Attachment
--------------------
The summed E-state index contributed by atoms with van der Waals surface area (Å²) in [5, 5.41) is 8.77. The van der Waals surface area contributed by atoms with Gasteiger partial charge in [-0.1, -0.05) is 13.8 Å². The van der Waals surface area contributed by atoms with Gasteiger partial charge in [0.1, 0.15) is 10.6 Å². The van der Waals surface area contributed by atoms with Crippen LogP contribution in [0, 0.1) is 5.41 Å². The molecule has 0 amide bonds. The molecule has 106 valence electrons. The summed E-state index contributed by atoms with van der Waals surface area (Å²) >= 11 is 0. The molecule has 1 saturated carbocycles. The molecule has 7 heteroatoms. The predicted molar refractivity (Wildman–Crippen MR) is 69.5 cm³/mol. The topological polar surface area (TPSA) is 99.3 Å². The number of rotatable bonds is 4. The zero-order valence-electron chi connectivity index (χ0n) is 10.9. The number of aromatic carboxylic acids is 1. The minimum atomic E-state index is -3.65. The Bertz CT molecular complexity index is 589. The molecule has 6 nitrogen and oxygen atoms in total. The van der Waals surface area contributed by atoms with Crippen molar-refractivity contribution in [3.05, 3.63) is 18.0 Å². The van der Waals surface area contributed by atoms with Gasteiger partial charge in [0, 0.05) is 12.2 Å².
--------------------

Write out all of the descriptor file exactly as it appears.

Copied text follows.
The summed E-state index contributed by atoms with van der Waals surface area (Å²) in [5, 5.41) is 8.77. The van der Waals surface area contributed by atoms with Gasteiger partial charge in [-0.1, -0.05) is 13.8 Å². The van der Waals surface area contributed by atoms with Gasteiger partial charge in [0.1, 0.15) is 10.6 Å². The van der Waals surface area contributed by atoms with Crippen LogP contribution in [0, 0.1) is 5.41 Å². The molecule has 0 amide bonds. The molecule has 106 valence electrons. The summed E-state index contributed by atoms with van der Waals surface area (Å²) >= 11 is 0. The molecule has 1 saturated carbocycles. The molecule has 7 heteroatoms. The predicted molar refractivity (Wildman–Crippen MR) is 69.5 cm³/mol. The topological polar surface area (TPSA) is 99.3 Å². The number of rotatable bonds is 4. The zero-order valence-electron chi connectivity index (χ0n) is 10.9. The number of aromatic carboxylic acids is 1. The minimum atomic E-state index is -3.65. The Bertz CT molecular complexity index is 589. The molecule has 6 nitrogen and oxygen atoms in total. The van der Waals surface area contributed by atoms with Crippen molar-refractivity contribution in [3.05, 3.63) is 18.0 Å². The van der Waals surface area contributed by atoms with Gasteiger partial charge in [0, 0.05) is 12.2 Å².